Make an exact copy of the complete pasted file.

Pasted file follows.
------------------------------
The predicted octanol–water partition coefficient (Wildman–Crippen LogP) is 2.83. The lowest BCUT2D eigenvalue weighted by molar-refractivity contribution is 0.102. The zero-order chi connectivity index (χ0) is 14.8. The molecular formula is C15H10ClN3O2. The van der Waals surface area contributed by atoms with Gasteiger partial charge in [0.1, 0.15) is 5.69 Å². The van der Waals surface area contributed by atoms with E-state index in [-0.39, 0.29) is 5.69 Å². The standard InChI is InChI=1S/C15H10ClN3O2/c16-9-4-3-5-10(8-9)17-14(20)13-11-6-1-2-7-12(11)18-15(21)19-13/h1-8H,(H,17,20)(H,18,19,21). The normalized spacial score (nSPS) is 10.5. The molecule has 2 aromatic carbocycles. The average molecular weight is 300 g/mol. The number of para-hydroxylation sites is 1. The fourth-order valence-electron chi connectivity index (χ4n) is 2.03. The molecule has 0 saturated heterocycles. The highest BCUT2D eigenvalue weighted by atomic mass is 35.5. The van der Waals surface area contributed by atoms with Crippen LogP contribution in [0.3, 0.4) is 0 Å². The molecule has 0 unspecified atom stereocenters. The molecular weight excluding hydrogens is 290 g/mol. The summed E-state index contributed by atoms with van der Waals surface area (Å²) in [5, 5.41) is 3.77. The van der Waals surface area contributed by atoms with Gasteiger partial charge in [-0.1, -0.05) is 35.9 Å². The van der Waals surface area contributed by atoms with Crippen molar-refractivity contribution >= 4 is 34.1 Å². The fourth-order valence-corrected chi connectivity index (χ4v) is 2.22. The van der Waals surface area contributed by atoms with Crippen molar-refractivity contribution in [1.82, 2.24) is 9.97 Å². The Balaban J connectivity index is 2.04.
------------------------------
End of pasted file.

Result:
The predicted octanol–water partition coefficient (Wildman–Crippen LogP) is 2.83. The lowest BCUT2D eigenvalue weighted by molar-refractivity contribution is 0.102. The zero-order chi connectivity index (χ0) is 14.8. The molecular formula is C15H10ClN3O2. The van der Waals surface area contributed by atoms with Gasteiger partial charge in [0.1, 0.15) is 5.69 Å². The van der Waals surface area contributed by atoms with E-state index in [-0.39, 0.29) is 5.69 Å². The standard InChI is InChI=1S/C15H10ClN3O2/c16-9-4-3-5-10(8-9)17-14(20)13-11-6-1-2-7-12(11)18-15(21)19-13/h1-8H,(H,17,20)(H,18,19,21). The normalized spacial score (nSPS) is 10.5. The molecule has 2 aromatic carbocycles. The average molecular weight is 300 g/mol. The number of para-hydroxylation sites is 1. The fourth-order valence-electron chi connectivity index (χ4n) is 2.03. The molecule has 0 saturated heterocycles. The highest BCUT2D eigenvalue weighted by atomic mass is 35.5. The van der Waals surface area contributed by atoms with Crippen LogP contribution in [0.3, 0.4) is 0 Å². The molecule has 0 unspecified atom stereocenters. The molecular weight excluding hydrogens is 290 g/mol. The summed E-state index contributed by atoms with van der Waals surface area (Å²) in [5, 5.41) is 3.77. The van der Waals surface area contributed by atoms with Gasteiger partial charge in [-0.1, -0.05) is 35.9 Å². The van der Waals surface area contributed by atoms with Crippen molar-refractivity contribution >= 4 is 34.1 Å². The fourth-order valence-corrected chi connectivity index (χ4v) is 2.22. The van der Waals surface area contributed by atoms with Crippen molar-refractivity contribution in [1.82, 2.24) is 9.97 Å². The Balaban J connectivity index is 2.04.